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27 Cards in this Set

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Mainsail

Sail hoisted on the aft side of the main mast


Pronounced "Mainsul"


Batten Pocket

Pockets in a Sail where battens can be placed to stiffen the Sail

Cunningham

Line controlling tension on sail's luff


Jib/Genoa, headsail, foresail

Sail carried on the headstay or forestay.

Bolt Rope

A Line - sewn into the Luff of a Sail




On smaller craft the Bolt Rope fits in a notch in the Mast or other Spar when the Sail is raised

Traveler

Small fittings that slide on a rod or line. The most common use is for the inboard end of the mainsheet;



Side to side with line to boom


Tack

1 with the wind coming over one side or the other




2 to change tacks by heading up until the sails swing across the boat




3 the corner of a sail attached to the deck or a mast

Running Rigging

Rigging lines that are adjustable while sailing - controls the sails

Hank

Small snap hook that secures the jib luff to the headstay

Small snap hook that secures the jib luff to the headstay

Head

Top Corner of a Sail

Halyard

A line or wire rope that hoists a sail and keeps it up

Bottom Topping Lift


A line or wire that holds up a boom or spinnaker pole



Holds the boom down to keep the sail from twisting off and spilling wind


Clew

The after lower corner of a mailsail, jib or mizzen, and either lower corner of a spinnaker

Mainsheet

Line that controls the position of the mainsail

Telltale

Small wind indicator (yarn or ribbon) attached to the sail or shrouds to help determine sail trim

Luff

Forward edge of the sail


Bubbling or flapping in a sail

Jibsheets

A sheet (line) used to control the position of the jib. The jib has two sheets, and at any time one is the working sheet and the other is the lazy sheet

Roller Furler

Equipment to roll a sail to store it




A general term for jibs or headsails which can be rolled around their own Luffs, whether for reefing or just for furling. The first, using a wooden Luff spare turning on a wire threaded through its length, was introduced by Captain du Boulay in 1887. Modern versions of the same idea use an aluminum alloy spar. Both these kinds may be used for reefing – that’s to say with the sail partially deployed. The all-or-nothing furling gears have wire at the luff, as in the Wykeham Martin gear.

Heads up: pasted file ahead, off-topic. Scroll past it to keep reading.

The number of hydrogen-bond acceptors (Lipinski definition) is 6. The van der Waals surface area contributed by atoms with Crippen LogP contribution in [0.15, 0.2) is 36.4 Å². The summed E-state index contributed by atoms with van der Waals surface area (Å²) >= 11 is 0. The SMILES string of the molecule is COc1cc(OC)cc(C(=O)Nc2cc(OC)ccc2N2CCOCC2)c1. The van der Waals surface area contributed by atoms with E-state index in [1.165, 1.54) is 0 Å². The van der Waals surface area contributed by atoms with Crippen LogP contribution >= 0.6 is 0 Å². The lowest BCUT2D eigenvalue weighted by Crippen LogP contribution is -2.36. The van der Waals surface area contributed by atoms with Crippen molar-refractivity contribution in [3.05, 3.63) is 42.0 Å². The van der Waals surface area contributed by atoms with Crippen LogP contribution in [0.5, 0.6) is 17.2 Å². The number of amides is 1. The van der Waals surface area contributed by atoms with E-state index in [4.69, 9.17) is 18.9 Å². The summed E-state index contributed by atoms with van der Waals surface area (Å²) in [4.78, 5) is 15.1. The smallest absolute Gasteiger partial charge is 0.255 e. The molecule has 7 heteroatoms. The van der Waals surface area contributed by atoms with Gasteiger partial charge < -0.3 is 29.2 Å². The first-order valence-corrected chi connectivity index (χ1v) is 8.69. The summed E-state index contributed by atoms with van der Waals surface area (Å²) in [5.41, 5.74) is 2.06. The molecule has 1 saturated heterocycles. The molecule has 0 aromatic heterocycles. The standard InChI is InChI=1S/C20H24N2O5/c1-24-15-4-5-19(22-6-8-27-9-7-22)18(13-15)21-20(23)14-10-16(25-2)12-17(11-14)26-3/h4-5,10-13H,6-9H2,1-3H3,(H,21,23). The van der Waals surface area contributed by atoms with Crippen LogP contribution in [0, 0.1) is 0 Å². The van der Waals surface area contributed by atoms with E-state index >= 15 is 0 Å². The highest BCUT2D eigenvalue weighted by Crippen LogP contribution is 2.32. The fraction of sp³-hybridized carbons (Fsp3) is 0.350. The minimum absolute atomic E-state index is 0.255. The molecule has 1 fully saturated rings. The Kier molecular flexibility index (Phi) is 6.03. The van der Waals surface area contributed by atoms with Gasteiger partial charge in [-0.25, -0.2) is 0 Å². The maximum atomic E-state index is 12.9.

Foot

Bottom edge of the sail

Boom Vang

Line tension control (tackle or rod) from the boom bottom to the mast - restrains the boom from lifting

Shackle

A metal hook that secures a line to another object



A metal link which can be opened or closed. The most common is U-shaped and is called a D-shackle, the open part of the U being closed by a threaded pin.


Leech

the aft edge of a mailsail, jib or mizzen and both sides of a spinnaker

Outhaul

A sail control that secures the clew of a boomed sail and adjusts tension along its foot



An outhaul is a line which is part of the running rigging of a sailboat, used to extend a sail and control the shape of the curve of the foot of the sail. It runs from the clew (the back corner of the sail) to the end of the boom. The line is pulled taut to the appropriate tension to provide the desired shape to the foot and then secured to a cleat on the boom.

Batten

Wood or plastic slat inserted in the leech of a sail

Downhaul

A line that holds an object down




The downhaul is a line which is part of the rigging on a sailboat; it applies downward force on a spar or sail.

Parts of a sail

Head: Top of the Sail.


Tack: Front lower corner of the sail.


Foot: Bottom of the sail


Luff: Forward edge of the sail


Leech: Back edge of the sail


Clew: Bottom back corner of the sail.

Preventer

Line rigged from the boom to deck that prevents the boom from swinging across the boat accidently.